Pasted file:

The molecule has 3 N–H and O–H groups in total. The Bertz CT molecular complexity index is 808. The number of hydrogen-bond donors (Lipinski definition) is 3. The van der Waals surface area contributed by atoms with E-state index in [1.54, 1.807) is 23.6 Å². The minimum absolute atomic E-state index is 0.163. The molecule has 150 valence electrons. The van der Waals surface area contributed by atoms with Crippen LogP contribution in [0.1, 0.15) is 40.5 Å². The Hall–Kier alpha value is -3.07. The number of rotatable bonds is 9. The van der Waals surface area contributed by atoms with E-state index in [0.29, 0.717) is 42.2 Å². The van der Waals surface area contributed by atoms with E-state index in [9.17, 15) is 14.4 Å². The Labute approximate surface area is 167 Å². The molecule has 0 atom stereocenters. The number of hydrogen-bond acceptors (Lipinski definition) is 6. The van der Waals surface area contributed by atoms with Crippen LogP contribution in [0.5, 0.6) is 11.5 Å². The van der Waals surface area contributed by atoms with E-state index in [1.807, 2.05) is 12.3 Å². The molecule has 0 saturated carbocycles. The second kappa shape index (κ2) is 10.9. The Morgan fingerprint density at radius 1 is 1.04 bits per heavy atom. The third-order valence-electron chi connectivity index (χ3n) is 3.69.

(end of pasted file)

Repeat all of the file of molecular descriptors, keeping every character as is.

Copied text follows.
The molecule has 3 N–H and O–H groups in total. The Bertz CT molecular complexity index is 808. The number of hydrogen-bond donors (Lipinski definition) is 3. The van der Waals surface area contributed by atoms with E-state index in [1.54, 1.807) is 23.6 Å². The minimum absolute atomic E-state index is 0.163. The molecule has 150 valence electrons. The van der Waals surface area contributed by atoms with Crippen LogP contribution in [0.1, 0.15) is 40.5 Å². The Hall–Kier alpha value is -3.07. The number of rotatable bonds is 9. The van der Waals surface area contributed by atoms with E-state index in [0.29, 0.717) is 42.2 Å². The van der Waals surface area contributed by atoms with E-state index in [9.17, 15) is 14.4 Å². The Labute approximate surface area is 167 Å². The molecule has 0 atom stereocenters. The number of hydrogen-bond acceptors (Lipinski definition) is 6. The van der Waals surface area contributed by atoms with Crippen LogP contribution in [0.5, 0.6) is 11.5 Å². The van der Waals surface area contributed by atoms with E-state index in [1.807, 2.05) is 12.3 Å². The molecule has 0 saturated carbocycles. The second kappa shape index (κ2) is 10.9. The Morgan fingerprint density at radius 1 is 1.04 bits per heavy atom. The third-order valence-electron chi connectivity index (χ3n) is 3.69.